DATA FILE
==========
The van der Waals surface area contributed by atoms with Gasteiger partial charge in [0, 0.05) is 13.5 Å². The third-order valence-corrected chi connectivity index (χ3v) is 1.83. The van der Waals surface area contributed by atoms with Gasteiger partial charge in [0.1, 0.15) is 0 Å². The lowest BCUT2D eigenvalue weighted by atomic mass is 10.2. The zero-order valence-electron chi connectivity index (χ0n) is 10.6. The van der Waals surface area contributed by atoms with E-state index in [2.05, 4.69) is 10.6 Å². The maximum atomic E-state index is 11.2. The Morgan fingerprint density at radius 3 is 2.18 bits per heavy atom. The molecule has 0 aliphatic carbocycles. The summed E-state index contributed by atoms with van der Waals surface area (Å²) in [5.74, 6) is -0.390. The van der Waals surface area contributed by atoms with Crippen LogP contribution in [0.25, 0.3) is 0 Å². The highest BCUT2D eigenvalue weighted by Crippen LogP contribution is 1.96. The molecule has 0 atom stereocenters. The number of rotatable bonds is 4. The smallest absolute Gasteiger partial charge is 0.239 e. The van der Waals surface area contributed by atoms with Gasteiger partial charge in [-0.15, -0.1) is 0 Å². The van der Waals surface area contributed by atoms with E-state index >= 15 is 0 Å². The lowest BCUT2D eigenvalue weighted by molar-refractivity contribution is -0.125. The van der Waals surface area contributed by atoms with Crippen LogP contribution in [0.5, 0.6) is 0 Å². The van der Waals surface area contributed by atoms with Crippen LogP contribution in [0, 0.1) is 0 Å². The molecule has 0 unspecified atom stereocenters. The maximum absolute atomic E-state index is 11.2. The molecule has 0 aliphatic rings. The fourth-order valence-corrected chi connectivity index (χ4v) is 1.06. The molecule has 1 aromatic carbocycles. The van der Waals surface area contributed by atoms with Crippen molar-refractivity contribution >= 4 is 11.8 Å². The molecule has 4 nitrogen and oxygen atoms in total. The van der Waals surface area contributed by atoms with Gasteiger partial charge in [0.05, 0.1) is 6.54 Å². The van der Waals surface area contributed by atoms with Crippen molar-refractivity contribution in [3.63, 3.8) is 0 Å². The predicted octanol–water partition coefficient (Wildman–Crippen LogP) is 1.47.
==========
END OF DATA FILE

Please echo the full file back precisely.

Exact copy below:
The van der Waals surface area contributed by atoms with Gasteiger partial charge in [0, 0.05) is 13.5 Å². The third-order valence-corrected chi connectivity index (χ3v) is 1.83. The van der Waals surface area contributed by atoms with Gasteiger partial charge in [0.1, 0.15) is 0 Å². The lowest BCUT2D eigenvalue weighted by atomic mass is 10.2. The zero-order valence-electron chi connectivity index (χ0n) is 10.6. The van der Waals surface area contributed by atoms with E-state index in [2.05, 4.69) is 10.6 Å². The maximum atomic E-state index is 11.2. The Morgan fingerprint density at radius 3 is 2.18 bits per heavy atom. The molecule has 0 aliphatic carbocycles. The summed E-state index contributed by atoms with van der Waals surface area (Å²) in [5.74, 6) is -0.390. The van der Waals surface area contributed by atoms with Crippen LogP contribution in [0.25, 0.3) is 0 Å². The highest BCUT2D eigenvalue weighted by Crippen LogP contribution is 1.96. The molecule has 0 atom stereocenters. The number of rotatable bonds is 4. The smallest absolute Gasteiger partial charge is 0.239 e. The van der Waals surface area contributed by atoms with Gasteiger partial charge in [-0.15, -0.1) is 0 Å². The van der Waals surface area contributed by atoms with E-state index >= 15 is 0 Å². The lowest BCUT2D eigenvalue weighted by molar-refractivity contribution is -0.125. The van der Waals surface area contributed by atoms with Crippen LogP contribution in [0.5, 0.6) is 0 Å². The van der Waals surface area contributed by atoms with Crippen LogP contribution in [0, 0.1) is 0 Å². The molecule has 0 unspecified atom stereocenters. The maximum absolute atomic E-state index is 11.2. The molecule has 0 aliphatic rings. The fourth-order valence-corrected chi connectivity index (χ4v) is 1.06. The molecule has 1 aromatic carbocycles. The van der Waals surface area contributed by atoms with Crippen molar-refractivity contribution >= 4 is 11.8 Å². The molecule has 4 nitrogen and oxygen atoms in total. The van der Waals surface area contributed by atoms with Gasteiger partial charge in [0.05, 0.1) is 6.54 Å². The van der Waals surface area contributed by atoms with Crippen molar-refractivity contribution in [3.63, 3.8) is 0 Å². The predicted octanol–water partition coefficient (Wildman–Crippen LogP) is 1.47.